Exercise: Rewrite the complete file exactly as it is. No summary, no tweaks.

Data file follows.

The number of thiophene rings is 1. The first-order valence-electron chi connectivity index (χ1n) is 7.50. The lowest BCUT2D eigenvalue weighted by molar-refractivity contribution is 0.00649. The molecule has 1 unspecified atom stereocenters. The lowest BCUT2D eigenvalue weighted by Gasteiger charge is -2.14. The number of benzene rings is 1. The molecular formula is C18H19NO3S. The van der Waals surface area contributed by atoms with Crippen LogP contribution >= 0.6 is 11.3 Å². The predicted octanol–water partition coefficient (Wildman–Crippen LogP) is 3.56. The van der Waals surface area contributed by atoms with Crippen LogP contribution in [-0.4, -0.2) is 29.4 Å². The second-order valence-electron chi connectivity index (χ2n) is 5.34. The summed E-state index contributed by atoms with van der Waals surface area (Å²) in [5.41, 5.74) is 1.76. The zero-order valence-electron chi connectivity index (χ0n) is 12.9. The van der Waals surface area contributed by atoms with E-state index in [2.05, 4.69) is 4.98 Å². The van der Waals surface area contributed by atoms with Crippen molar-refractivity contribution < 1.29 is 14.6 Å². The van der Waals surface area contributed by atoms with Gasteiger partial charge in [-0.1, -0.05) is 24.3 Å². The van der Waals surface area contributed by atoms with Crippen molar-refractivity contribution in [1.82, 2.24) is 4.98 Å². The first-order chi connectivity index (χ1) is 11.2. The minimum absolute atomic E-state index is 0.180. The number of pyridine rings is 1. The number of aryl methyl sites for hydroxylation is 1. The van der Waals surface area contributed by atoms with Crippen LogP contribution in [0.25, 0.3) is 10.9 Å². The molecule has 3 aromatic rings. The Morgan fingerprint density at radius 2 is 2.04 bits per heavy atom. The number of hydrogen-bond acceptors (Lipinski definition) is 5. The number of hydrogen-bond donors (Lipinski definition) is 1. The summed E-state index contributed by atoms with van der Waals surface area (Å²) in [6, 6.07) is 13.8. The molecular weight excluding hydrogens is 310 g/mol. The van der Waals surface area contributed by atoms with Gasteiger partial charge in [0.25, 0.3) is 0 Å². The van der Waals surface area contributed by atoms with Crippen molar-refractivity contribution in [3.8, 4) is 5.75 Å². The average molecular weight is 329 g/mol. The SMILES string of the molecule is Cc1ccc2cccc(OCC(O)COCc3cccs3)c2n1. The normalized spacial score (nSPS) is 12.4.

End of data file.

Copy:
The number of thiophene rings is 1. The first-order valence-electron chi connectivity index (χ1n) is 7.50. The lowest BCUT2D eigenvalue weighted by molar-refractivity contribution is 0.00649. The molecule has 1 unspecified atom stereocenters. The lowest BCUT2D eigenvalue weighted by Gasteiger charge is -2.14. The number of benzene rings is 1. The molecular formula is C18H19NO3S. The van der Waals surface area contributed by atoms with Crippen LogP contribution >= 0.6 is 11.3 Å². The predicted octanol–water partition coefficient (Wildman–Crippen LogP) is 3.56. The van der Waals surface area contributed by atoms with Crippen LogP contribution in [-0.4, -0.2) is 29.4 Å². The second-order valence-electron chi connectivity index (χ2n) is 5.34. The summed E-state index contributed by atoms with van der Waals surface area (Å²) in [5.41, 5.74) is 1.76. The zero-order valence-electron chi connectivity index (χ0n) is 12.9. The van der Waals surface area contributed by atoms with E-state index in [2.05, 4.69) is 4.98 Å². The van der Waals surface area contributed by atoms with Crippen molar-refractivity contribution < 1.29 is 14.6 Å². The van der Waals surface area contributed by atoms with Gasteiger partial charge in [-0.1, -0.05) is 24.3 Å². The van der Waals surface area contributed by atoms with Crippen molar-refractivity contribution in [1.82, 2.24) is 4.98 Å². The first-order chi connectivity index (χ1) is 11.2. The minimum absolute atomic E-state index is 0.180. The number of pyridine rings is 1. The number of aryl methyl sites for hydroxylation is 1. The van der Waals surface area contributed by atoms with Crippen LogP contribution in [0.25, 0.3) is 10.9 Å². The molecule has 3 aromatic rings. The Morgan fingerprint density at radius 2 is 2.04 bits per heavy atom. The number of hydrogen-bond acceptors (Lipinski definition) is 5. The number of hydrogen-bond donors (Lipinski definition) is 1. The summed E-state index contributed by atoms with van der Waals surface area (Å²) in [6, 6.07) is 13.8. The molecular weight excluding hydrogens is 310 g/mol. The van der Waals surface area contributed by atoms with Gasteiger partial charge in [0.25, 0.3) is 0 Å². The van der Waals surface area contributed by atoms with Crippen molar-refractivity contribution in [3.8, 4) is 5.75 Å². The average molecular weight is 329 g/mol. The SMILES string of the molecule is Cc1ccc2cccc(OCC(O)COCc3cccs3)c2n1. The normalized spacial score (nSPS) is 12.4.